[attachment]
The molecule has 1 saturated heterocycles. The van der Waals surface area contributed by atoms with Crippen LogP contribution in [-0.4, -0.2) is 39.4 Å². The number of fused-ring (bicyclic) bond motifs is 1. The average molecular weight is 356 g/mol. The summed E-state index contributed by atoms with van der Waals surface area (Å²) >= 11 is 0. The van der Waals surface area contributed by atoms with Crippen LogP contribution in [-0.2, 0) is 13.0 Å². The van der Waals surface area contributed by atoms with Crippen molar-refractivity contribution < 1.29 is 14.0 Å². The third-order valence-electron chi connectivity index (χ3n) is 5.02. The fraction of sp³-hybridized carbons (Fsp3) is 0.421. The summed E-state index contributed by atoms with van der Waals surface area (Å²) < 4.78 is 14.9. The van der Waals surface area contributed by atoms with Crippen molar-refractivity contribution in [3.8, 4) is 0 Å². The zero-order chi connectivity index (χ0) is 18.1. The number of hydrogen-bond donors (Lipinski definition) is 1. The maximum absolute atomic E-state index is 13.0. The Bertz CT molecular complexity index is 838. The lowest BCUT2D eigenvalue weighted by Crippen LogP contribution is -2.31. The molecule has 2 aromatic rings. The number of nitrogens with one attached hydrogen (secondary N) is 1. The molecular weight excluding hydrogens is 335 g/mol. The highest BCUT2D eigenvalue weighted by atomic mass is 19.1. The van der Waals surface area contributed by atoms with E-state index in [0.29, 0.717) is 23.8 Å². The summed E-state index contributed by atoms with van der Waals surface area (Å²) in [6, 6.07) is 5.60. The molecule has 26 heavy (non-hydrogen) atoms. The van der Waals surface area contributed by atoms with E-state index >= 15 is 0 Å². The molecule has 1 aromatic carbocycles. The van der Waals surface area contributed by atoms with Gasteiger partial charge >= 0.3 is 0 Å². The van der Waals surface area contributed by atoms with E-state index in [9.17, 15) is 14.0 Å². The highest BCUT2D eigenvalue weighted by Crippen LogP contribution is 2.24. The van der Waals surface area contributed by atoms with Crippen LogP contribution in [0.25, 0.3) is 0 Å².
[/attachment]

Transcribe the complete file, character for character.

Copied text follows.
The molecule has 1 saturated heterocycles. The van der Waals surface area contributed by atoms with Crippen LogP contribution in [-0.4, -0.2) is 39.4 Å². The number of fused-ring (bicyclic) bond motifs is 1. The average molecular weight is 356 g/mol. The summed E-state index contributed by atoms with van der Waals surface area (Å²) >= 11 is 0. The van der Waals surface area contributed by atoms with Crippen LogP contribution in [-0.2, 0) is 13.0 Å². The van der Waals surface area contributed by atoms with Crippen molar-refractivity contribution < 1.29 is 14.0 Å². The third-order valence-electron chi connectivity index (χ3n) is 5.02. The fraction of sp³-hybridized carbons (Fsp3) is 0.421. The summed E-state index contributed by atoms with van der Waals surface area (Å²) < 4.78 is 14.9. The van der Waals surface area contributed by atoms with Crippen molar-refractivity contribution in [3.8, 4) is 0 Å². The zero-order chi connectivity index (χ0) is 18.1. The number of hydrogen-bond donors (Lipinski definition) is 1. The maximum absolute atomic E-state index is 13.0. The Bertz CT molecular complexity index is 838. The lowest BCUT2D eigenvalue weighted by Crippen LogP contribution is -2.31. The molecule has 2 aromatic rings. The number of nitrogens with one attached hydrogen (secondary N) is 1. The molecular weight excluding hydrogens is 335 g/mol. The highest BCUT2D eigenvalue weighted by atomic mass is 19.1. The van der Waals surface area contributed by atoms with E-state index in [0.29, 0.717) is 23.8 Å². The summed E-state index contributed by atoms with van der Waals surface area (Å²) in [6, 6.07) is 5.60. The molecule has 26 heavy (non-hydrogen) atoms. The van der Waals surface area contributed by atoms with E-state index >= 15 is 0 Å². The molecule has 1 aromatic carbocycles. The van der Waals surface area contributed by atoms with Gasteiger partial charge >= 0.3 is 0 Å². The van der Waals surface area contributed by atoms with E-state index in [9.17, 15) is 14.0 Å². The highest BCUT2D eigenvalue weighted by Crippen LogP contribution is 2.24. The van der Waals surface area contributed by atoms with Crippen LogP contribution in [0.25, 0.3) is 0 Å².